And then things got real. Bobby watched the contractions on the screen beside the bed. The contractions that once read mid-level on the intensity scale were off the charts now. I was getting almost no rest in between each contraction, overwhelmed and frustrated and scared as they continued without a break...incredibly annoyed as each one began. I continued laboring that way for a couple of hours, and the delivery that seemed to be so imminent suddenly felt very far away. There were tears; I was exhausted.

I started to have incredible pressure, and asked where the nurses were. We'd seen no sign of them for a while, and Bobby was especially frustrated by their absence at such a critical time. But as we neared 7:00 p.m., we were approaching a shift change...thus, unfortunately, the lapse in attention. Bobby 'buzzed' again for the nurses, and when a new one came in, I was checked...and I was at 10 centimeters. Time to prepare to push!

The room sprung to life, as several nurses, a few techs, and the doctor entered the room. Although we were surprised that it wasn't Dr. L. that came in.... His shift had ended, and I was meeting yet another new OB, minutes before delivery. Not the way I pictured it...but my choices were limited. Dr. J. was a woman...a good start! I knew nothing about her, but things were going so normally, I had no reason to think that this would be anything she couldn't handle. And again, what could I really do in my vulnerable state? Noting my obvious pain, I overheard one of the techs say, "does she not have an epidural?", and I noted her surprise when told that I, in fact, did not. A rarity around there, apparently.

I was overwhelmed by the "normalcy" of the scene. They had all done this before. Everyone was calm. The room was peaceful.

Dr. J. broke a small sac of water that remained. I asked for a mirror, and was directed to push whenever I felt the urge. So, I did. But, not before the mirrors were perfectly positioned. My apparent preoccupation with that detail was humorous to Bobby and the nurses...but, it needed to be perfect! I needed to see this miracle.

It was surreal. To hear myself, to see the progress, to feel the sensation unlike any other. The pain was different by that point...manageable & purposeful. I thought clearly, "I'm actually doing this. So, this is what it's like to have a baby. Wow."

We saw her full head of hair, which Dr. J. twirled around her finger. We were shocked by the dark locks we were seeing. Completely unexpected! And, amazing.

I pushed a few times. And then, seven minutes later, at 7:03 p.m., our daughter was born.

She was immediately placed on my chest, and I felt a rush of emotion. "Thank you, God!" 

Bobby cut the umbilical cord.

The nurses quickly snatched her away and cleaned her off as Bobby snapped photo after photo and watched her with wonder. I was stitched up and tended to, and I rested...both stunned and relieved that it was all over.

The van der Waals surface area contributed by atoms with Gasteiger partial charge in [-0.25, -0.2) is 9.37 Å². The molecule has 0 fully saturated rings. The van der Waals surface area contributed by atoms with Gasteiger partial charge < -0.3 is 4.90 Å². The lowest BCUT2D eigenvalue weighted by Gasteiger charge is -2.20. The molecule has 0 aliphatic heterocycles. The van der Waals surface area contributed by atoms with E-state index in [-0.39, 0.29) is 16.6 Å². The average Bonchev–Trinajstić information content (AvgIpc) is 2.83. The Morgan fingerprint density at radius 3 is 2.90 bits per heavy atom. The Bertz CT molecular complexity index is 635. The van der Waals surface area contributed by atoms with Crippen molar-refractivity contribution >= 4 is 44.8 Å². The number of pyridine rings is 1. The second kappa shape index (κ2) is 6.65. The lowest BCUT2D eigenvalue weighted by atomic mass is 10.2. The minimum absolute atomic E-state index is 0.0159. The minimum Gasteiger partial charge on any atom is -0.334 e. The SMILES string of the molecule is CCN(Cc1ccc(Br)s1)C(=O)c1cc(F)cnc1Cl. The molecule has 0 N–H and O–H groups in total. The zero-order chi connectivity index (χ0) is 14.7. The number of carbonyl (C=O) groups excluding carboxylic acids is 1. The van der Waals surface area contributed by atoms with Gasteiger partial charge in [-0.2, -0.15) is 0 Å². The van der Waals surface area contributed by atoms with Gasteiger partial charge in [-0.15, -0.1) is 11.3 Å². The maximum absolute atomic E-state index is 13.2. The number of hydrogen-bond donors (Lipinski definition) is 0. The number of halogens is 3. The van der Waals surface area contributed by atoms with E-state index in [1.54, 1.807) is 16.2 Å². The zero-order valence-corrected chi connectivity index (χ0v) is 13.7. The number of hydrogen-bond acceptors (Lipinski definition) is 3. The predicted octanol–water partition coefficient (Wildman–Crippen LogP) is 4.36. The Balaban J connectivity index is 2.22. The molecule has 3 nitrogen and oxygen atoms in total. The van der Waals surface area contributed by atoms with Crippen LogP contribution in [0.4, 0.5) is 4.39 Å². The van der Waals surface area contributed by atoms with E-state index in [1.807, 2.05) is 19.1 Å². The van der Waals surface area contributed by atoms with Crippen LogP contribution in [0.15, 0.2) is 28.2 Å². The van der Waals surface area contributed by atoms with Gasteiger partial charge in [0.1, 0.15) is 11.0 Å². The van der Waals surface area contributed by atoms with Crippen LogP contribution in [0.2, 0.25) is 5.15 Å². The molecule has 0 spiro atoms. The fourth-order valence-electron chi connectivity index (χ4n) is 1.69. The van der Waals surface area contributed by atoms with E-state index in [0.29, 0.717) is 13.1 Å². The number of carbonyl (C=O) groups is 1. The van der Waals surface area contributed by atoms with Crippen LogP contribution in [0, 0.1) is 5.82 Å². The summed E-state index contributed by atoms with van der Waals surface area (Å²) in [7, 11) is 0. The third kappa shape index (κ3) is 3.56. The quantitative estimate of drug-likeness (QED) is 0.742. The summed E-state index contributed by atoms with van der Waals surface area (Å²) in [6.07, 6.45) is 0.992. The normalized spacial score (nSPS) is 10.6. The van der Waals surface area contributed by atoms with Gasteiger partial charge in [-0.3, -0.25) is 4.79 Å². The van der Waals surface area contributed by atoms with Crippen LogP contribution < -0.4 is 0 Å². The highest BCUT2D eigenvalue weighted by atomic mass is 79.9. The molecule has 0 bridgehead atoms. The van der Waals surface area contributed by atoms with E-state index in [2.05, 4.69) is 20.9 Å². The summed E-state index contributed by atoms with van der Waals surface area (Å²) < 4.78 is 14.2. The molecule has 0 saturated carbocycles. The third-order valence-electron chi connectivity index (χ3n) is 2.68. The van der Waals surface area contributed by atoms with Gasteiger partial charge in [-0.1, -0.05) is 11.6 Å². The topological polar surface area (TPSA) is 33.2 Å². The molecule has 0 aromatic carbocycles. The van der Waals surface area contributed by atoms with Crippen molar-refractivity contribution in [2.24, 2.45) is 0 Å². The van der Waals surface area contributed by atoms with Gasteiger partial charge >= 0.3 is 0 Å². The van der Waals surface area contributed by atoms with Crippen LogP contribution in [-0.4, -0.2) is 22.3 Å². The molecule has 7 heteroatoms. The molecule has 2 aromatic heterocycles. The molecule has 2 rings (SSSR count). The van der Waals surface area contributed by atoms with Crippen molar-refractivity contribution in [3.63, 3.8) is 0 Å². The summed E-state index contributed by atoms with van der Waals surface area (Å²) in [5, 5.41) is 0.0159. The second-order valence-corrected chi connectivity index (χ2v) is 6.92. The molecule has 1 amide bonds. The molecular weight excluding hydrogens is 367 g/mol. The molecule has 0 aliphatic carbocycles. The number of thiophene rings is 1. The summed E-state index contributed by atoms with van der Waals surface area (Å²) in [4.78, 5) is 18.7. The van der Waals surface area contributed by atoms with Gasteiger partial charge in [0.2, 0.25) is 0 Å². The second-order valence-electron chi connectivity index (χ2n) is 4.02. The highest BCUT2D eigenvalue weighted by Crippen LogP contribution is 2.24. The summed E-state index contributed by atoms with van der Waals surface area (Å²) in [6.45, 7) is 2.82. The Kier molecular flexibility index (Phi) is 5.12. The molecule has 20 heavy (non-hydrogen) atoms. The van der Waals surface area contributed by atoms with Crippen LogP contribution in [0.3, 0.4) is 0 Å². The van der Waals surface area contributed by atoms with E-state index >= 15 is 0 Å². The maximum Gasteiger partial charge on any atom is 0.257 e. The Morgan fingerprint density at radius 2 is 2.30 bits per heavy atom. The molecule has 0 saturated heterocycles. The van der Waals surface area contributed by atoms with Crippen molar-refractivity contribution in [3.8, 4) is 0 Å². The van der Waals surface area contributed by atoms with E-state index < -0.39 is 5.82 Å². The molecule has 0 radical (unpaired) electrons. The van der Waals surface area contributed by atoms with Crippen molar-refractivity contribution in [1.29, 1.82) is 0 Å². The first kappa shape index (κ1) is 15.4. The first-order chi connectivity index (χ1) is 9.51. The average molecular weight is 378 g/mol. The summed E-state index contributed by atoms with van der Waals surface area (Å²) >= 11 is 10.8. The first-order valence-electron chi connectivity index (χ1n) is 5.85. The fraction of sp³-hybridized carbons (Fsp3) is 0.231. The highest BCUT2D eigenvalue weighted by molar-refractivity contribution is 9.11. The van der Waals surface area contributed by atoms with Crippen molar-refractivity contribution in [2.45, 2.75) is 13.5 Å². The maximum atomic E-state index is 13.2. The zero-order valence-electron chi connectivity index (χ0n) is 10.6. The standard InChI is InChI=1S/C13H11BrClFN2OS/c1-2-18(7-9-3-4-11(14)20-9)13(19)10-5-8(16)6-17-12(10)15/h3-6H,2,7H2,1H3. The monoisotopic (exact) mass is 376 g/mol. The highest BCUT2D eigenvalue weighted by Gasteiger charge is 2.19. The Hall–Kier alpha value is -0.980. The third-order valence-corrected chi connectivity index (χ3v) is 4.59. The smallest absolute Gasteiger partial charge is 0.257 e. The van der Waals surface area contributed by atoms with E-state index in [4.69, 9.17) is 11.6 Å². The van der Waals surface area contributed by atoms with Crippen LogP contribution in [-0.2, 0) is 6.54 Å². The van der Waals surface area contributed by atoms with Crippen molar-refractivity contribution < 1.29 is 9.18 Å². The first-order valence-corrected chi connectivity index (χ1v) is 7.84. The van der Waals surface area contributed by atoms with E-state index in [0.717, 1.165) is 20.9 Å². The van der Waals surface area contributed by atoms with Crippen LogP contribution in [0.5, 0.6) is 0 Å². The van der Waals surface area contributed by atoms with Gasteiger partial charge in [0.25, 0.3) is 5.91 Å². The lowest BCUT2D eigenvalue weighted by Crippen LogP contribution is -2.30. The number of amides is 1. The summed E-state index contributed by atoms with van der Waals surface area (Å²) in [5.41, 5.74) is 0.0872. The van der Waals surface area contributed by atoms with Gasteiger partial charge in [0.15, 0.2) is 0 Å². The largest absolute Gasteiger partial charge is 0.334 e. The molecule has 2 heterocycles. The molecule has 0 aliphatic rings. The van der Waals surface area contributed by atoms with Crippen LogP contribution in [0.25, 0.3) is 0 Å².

My daughter was brought back to me, and I nursed her for the first time. She latched quickly, and feeling her against my skin was precious. Bobby stepped out briefly to announce our daughter's arrival to our anxious families..."Emerson Blair is here". One hour later, per our request, she had her heel-prick and had an application of eye ointment. She spent a total of two hours in the room with Bobby and me, as we took photos, cuddled, smiled, and expressed our utter amazement to each other at the miracle we had just played a part in.

Bobby left with Emerson as she was taken to the nursery for her first bath, and I was left in the room. My IV was removed, and we were readied to move to our recovery room. My adrenaline was in overdrive. I felt wonderful...complete.

It had been a long day. Our families waited patiently all afternoon and evening, and then graciously went home after learning Emerson was here and all was well...knowing that meeting her the next day would be best for all of us. Bobby and I settled into our room, and watched a very welcome rain begin to fall outside the window. It was late...we were hungry...the cafeteria was closed. A very worn-out Bobby left to get dinner for us, and I rested, exchanged texts and a phone call with my mom, and waited for Emerson to be brought to our room for the night. Bobby came back with Burger King; Emerson came back freshly-bathed and swaddled. Our family was together. We fell asleep, rejoicing over what was the most exhausting, exhilarating, and joyous of days.

A day to treasure, and one to forever celebrate.

1 comment:

  1. What a great story! I remember your mom seeing me in the hall at church and telling me! We were all so excited for you! Hope you enjoyed her birthday! The fun continues!